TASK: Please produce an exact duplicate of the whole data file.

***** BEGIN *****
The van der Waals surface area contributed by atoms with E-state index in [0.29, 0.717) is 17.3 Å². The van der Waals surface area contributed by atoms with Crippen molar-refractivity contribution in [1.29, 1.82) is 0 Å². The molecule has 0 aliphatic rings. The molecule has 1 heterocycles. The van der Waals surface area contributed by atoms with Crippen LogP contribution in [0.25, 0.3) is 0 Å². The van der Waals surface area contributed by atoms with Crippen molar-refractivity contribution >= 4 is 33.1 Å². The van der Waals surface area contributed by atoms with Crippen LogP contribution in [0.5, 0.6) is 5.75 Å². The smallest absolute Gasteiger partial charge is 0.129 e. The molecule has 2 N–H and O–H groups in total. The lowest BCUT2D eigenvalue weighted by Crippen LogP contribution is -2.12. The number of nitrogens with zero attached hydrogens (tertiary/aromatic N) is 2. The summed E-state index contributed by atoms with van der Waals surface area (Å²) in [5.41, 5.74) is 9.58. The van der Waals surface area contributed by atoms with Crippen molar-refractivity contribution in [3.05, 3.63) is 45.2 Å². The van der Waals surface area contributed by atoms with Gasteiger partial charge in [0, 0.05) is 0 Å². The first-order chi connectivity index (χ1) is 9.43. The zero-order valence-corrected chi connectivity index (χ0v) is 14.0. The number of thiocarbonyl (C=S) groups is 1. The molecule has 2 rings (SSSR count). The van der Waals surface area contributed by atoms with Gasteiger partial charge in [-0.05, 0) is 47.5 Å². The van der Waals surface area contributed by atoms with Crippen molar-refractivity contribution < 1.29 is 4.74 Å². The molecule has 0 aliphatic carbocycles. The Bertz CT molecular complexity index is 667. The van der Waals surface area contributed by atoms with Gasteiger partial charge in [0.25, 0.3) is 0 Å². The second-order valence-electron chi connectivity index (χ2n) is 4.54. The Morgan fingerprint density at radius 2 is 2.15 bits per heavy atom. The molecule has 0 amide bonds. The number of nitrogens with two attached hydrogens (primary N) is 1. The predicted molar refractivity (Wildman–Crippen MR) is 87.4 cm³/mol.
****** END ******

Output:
The van der Waals surface area contributed by atoms with E-state index in [0.29, 0.717) is 17.3 Å². The van der Waals surface area contributed by atoms with Crippen molar-refractivity contribution in [1.29, 1.82) is 0 Å². The molecule has 0 aliphatic rings. The molecule has 1 heterocycles. The van der Waals surface area contributed by atoms with Crippen LogP contribution in [0.25, 0.3) is 0 Å². The van der Waals surface area contributed by atoms with Crippen molar-refractivity contribution >= 4 is 33.1 Å². The van der Waals surface area contributed by atoms with Crippen LogP contribution in [0.5, 0.6) is 5.75 Å². The smallest absolute Gasteiger partial charge is 0.129 e. The molecule has 2 N–H and O–H groups in total. The lowest BCUT2D eigenvalue weighted by Crippen LogP contribution is -2.12. The number of nitrogens with zero attached hydrogens (tertiary/aromatic N) is 2. The summed E-state index contributed by atoms with van der Waals surface area (Å²) in [5.41, 5.74) is 9.58. The van der Waals surface area contributed by atoms with Crippen molar-refractivity contribution in [3.05, 3.63) is 45.2 Å². The van der Waals surface area contributed by atoms with Gasteiger partial charge in [0, 0.05) is 0 Å². The first-order chi connectivity index (χ1) is 9.43. The zero-order valence-corrected chi connectivity index (χ0v) is 14.0. The number of thiocarbonyl (C=S) groups is 1. The molecule has 2 rings (SSSR count). The van der Waals surface area contributed by atoms with Gasteiger partial charge in [-0.05, 0) is 47.5 Å². The van der Waals surface area contributed by atoms with Crippen molar-refractivity contribution < 1.29 is 4.74 Å². The molecule has 0 aliphatic carbocycles. The Bertz CT molecular complexity index is 667. The van der Waals surface area contributed by atoms with Gasteiger partial charge in [0.25, 0.3) is 0 Å². The second-order valence-electron chi connectivity index (χ2n) is 4.54. The Morgan fingerprint density at radius 2 is 2.15 bits per heavy atom. The molecule has 0 amide bonds. The number of nitrogens with two attached hydrogens (primary N) is 1. The predicted molar refractivity (Wildman–Crippen MR) is 87.4 cm³/mol.